Negotiating the Right to Stay: A Community-Led Process in Old Fadama
By: Ariana K. MacPherson, SDI Secretariat
The air in Accra is humid and full of dust. After spending days inside heavily air-conditioned conference centers and nearby hotels, you start to forget the realities of city life. Luckily, I got a reminder.
I spent my last day in Accra in the centrally located settlement of Old Fadama. Old Fadama is an informal settlement occupying 31.3 hectares of land along the Odaw River and Korle Lagoon in central Accra. Established in 1981, its population of roughly 80,000 inhabitants is made up of traders and migrants from across Ghana as well as other neighboring West African countries.
The community has resisted threats of eviction for nearly a decade through use of tools such as enumerations, mapping and lengthy negotiations with the Accra Municipal Authority (AMA). Most recently, the Ghana Federation of the Urban Poor (GHAFUP) and the Old Fadama Development Association (OFADA) have been in negotiation with the AMA around the clearing of structures from land around the Korle Lagoon in preparation for a large-scale de-silting project, funded by the Netherlands Government. Korle Lagoon has experienced decades of pollution serving as the main runoff for the entire city of Accra and its shores as dumping ground for much the city’s solid waste.
Initially, the AMA requested that 100 feet of land be cleared to make way for the project. GHAFUP and OFADA members estimated that clearance of 100 feet would mean demolition of nearly 3,000 structures and eviction for roughly 7,000 inhabitants. They quickly entered into negotiations, proposing that the amount of land be reduced to 50 feet. Immediately, the community went to work enumerating the 50-foot area. Reducing the amount of cleared land to 50 feet meant a reduction to 1,192 residential and commercial structures and 3,000 people. Still not ideal, but certainly a marked difference.
Armed with their enumeration data, GHAFUP and OFADA met with city authorities at the AMA and succeded in negotiating for their proposed 50-foot area instead of original 100 feet, reducing the number of people affected significantly.
The next step was a community led demolition and realignment of structures on right of access identified and negotiated jointly between the residents and the City Authorities. Members of GHAFUP and OFADA led this process, first meeting with community members to explain the demolition and relocation process.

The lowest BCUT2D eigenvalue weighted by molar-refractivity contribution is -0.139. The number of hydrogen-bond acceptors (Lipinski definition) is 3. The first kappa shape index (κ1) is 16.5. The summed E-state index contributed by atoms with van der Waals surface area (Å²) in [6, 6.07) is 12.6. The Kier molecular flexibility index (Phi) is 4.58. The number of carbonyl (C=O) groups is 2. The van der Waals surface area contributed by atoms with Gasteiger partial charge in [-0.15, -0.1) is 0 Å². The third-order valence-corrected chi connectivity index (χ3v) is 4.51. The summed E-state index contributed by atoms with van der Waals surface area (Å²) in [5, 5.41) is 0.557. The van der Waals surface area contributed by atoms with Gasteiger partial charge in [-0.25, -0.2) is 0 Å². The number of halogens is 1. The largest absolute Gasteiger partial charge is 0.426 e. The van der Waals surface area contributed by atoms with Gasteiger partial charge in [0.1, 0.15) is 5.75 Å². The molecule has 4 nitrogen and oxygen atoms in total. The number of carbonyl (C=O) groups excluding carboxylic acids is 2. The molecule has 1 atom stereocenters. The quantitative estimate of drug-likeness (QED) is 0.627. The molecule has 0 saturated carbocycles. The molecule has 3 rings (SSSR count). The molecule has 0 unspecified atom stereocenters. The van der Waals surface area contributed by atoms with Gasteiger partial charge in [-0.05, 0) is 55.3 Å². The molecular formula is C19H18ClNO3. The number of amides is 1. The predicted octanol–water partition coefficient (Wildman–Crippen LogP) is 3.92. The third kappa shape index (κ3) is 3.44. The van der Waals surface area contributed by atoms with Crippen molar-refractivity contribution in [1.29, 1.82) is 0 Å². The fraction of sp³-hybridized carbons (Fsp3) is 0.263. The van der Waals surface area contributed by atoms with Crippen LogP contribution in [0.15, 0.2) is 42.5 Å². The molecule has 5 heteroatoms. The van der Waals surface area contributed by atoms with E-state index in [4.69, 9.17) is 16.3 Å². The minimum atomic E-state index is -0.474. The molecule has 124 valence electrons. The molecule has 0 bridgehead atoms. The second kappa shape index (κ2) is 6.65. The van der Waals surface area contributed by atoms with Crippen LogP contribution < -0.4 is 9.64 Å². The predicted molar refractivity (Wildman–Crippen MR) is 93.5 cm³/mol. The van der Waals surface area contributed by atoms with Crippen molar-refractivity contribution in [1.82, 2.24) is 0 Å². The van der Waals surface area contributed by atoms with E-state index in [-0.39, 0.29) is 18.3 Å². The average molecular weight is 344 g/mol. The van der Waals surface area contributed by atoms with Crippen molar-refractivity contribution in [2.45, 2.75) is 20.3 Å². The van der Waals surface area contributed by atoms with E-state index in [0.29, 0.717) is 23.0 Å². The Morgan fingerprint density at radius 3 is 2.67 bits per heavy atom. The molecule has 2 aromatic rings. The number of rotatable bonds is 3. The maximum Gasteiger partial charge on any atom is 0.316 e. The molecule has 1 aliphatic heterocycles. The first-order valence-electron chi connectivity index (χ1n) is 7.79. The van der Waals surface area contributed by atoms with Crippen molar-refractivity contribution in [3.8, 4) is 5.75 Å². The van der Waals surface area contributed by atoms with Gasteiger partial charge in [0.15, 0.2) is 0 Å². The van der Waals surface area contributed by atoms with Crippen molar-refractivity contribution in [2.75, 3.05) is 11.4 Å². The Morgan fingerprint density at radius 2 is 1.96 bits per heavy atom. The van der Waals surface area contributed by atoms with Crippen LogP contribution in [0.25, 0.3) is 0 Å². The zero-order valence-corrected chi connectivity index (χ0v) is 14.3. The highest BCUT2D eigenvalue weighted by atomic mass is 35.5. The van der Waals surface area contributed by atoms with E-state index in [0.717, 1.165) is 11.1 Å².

Getting the wider community on board has been key to the success of the process. I spoke with a woman whose structure is waiting to be demolished. She has been a member of GHAFUP since 2008. However, she says she doesn’t know where she will go when her structure is demolished – that she will simply have to find a piece of vacant land and erect her structure there. Sadly, this means she will likely have to live on the edges of Old Fadama, where the dirt paths are riddled with rubbish and the harmattan hits harder against the shack walls.
Despite these inevitable hardships characteristic of any relocation, resettlement of displaced peoples to other locations within Old Fadama is a success story in and of itself. Most tales of relocation involve displacement to many kilometers outside of the city, far from social ties, employment, and opportunity. Thanks to the successful negotiations of GHAFUP, OFADA and People’s Dialogue Ghana, this is not the case in Old Fadama.
In our discussions with GHAFUP and OFADA, it became clear that a waste management plan will be crucial to the success of the imminent de-silting project in order to prevent continued pollution of the lagoon. This is a key time for GHAFUP, OFADA and People’s Dialogue to put their negotiation skills to use. Waste remains a major issue in greater Accra, and the creation of a community-led waste management program for Old Fadama could serve as a key tool for income generation, community upgrading and negotiation with local authorities around the community’s capacity to engage in the upgrading process.
Farouk Braimah, director of the Ghanaian support NGO People’s Dialogue, stresses, “This whole exercise promises huge benefits and leverages. We anticipate capitalizing on this exercise to strengthen our hitherto weak relationship with the city authorities of Accra and to feed into [other projects] in Accra and Ashaiman.”
Bearing witness to the reality and determination of this community, alongside some of its key leaders, was certainly an experience no conference could compete with.